As a young entrepreneur, there are certain business and personal obstacles you'll have to conquer if you want to become a success. Some of the roadblocks exist for just about everyone, such as where you'll get your initial funding and how you'll find time to manage your business, family and school responsibilities all at the same time. Other issues are nothing more than self-inflicted obstacles. For instance, worrying about your age or experience level when dealing with a potential client is a problem you create for yourself. These types of problems are nothing more than mental games you'll play with yourself that will only hinder your performance. As a young entrepreneur, you must overcome them in order to achieve success.
When you're just starting out, there are numerous issues you'll find yourself facing every day. Some of these key success factors include being able to:
- Gain funds for your business without prior credit or connections
- Balance your family, school, and business responsibilities
- Overcome any feelings of insecurity about your age
Let's address the issue of funds. It may be difficult for you to raise startup capital for your business-taking on a part-time job may be the only way you'll be able to do that. If you're lucky enough to have parents who will provide initial funds, consider yourself the exception-and follow the advice I'm about to give you anyway.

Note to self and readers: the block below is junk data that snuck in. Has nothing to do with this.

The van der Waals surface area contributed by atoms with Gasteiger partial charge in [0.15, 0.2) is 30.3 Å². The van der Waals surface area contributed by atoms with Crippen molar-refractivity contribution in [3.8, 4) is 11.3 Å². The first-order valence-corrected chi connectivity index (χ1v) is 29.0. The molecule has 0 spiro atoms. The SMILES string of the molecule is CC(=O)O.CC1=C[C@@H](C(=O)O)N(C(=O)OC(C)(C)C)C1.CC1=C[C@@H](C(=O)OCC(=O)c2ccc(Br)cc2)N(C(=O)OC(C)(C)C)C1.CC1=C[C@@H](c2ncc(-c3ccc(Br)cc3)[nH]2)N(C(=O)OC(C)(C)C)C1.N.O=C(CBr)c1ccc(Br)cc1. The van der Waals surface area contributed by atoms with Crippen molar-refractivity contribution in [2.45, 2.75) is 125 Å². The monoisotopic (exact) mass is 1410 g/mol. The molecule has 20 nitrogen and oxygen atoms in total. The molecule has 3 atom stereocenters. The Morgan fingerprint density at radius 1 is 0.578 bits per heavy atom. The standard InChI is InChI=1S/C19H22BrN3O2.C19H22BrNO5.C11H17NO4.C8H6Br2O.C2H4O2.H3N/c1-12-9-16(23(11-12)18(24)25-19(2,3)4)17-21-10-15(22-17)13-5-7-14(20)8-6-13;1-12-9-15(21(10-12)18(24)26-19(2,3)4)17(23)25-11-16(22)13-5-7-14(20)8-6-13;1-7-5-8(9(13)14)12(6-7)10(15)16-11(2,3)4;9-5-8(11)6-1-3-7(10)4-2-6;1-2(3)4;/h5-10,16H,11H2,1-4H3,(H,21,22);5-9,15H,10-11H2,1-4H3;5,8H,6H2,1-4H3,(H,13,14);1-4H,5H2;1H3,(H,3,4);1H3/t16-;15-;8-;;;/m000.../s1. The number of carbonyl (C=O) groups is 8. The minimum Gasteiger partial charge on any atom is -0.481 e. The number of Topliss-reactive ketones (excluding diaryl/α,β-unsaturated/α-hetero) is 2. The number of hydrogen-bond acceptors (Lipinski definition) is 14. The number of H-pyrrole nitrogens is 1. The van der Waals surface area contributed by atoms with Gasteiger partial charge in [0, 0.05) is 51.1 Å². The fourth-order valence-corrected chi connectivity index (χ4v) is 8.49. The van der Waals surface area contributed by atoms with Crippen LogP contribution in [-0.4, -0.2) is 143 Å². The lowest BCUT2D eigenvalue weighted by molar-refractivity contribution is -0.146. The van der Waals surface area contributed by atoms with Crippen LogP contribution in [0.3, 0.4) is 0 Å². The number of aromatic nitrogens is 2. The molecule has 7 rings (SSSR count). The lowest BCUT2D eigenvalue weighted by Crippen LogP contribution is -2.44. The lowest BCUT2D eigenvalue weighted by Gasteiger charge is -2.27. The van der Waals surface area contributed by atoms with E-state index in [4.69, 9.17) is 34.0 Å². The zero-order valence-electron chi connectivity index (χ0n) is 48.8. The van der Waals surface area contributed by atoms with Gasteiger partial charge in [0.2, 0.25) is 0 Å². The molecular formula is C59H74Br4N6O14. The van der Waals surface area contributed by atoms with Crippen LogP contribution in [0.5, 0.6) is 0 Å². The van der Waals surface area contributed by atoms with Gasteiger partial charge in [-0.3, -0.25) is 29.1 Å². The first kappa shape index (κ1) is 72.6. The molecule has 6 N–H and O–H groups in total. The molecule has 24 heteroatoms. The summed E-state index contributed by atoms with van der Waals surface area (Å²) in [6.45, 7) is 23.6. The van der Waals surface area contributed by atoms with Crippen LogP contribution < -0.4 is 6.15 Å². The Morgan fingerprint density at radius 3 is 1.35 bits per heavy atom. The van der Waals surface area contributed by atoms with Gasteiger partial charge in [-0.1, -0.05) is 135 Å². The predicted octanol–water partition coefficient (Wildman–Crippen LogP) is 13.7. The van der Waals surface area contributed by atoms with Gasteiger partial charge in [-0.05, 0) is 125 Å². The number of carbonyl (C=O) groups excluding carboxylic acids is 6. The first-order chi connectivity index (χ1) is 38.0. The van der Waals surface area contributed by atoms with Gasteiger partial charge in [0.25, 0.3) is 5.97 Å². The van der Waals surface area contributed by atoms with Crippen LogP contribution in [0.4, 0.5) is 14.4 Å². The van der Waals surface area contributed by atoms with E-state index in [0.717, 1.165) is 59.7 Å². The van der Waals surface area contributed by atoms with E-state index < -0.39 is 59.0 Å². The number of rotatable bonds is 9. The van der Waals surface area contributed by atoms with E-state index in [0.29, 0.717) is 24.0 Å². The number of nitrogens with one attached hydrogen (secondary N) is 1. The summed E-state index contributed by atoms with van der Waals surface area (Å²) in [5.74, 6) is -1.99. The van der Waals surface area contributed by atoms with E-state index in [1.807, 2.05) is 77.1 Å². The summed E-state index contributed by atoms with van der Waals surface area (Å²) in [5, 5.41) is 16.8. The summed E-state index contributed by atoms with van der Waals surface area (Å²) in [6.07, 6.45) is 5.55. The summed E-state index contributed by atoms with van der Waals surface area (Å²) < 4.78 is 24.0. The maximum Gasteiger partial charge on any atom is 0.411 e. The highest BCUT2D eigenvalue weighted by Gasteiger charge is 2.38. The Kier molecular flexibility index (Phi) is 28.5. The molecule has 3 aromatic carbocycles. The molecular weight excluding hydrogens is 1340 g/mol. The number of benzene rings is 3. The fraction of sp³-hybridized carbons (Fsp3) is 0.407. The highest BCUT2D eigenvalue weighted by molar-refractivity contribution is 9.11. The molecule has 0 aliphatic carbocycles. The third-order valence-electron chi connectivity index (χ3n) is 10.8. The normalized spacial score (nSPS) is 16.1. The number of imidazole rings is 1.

If you haven't already done so, go to the bank and open a savings account. For about $100, you can begin stockpiling paychecks from your part-time job. You'll be surprised how quickly you can accumulate funds for business use. Use only what you need to get by and save the rest. Do not open a checking account right away-you don't want to make it easy to withdraw funds!
Promise yourself you won't withdraw money from your savings account unless you're using it to advance your business. As your business grows and expands, you can use and replace the money as needed. Save as much of your paycheck as possible. As your business grows and you're able to fully support yourself with money generated from it, you should then think about quitting your job in order to focus your attention completely on developing your business.
School activities and schoolwork are two other obstacles unique to younger entrepreneurs. It's important to keep your priorities straight: No matter how successful your business is becoming or how much you want or need to develop your business, you must make schoolwork your top priority. It's easy to ignore assignments and lose focus in school because of the million-dollar ideas floating around in your head. Just understand that school is what will help you later in life as you continue your business career. Be sure to set aside time every day for homework to keep your grades up: No one wants to deal with a businessperson who has flunked out of high school! Here are a few tips for keeping your school and business responsibilities in line: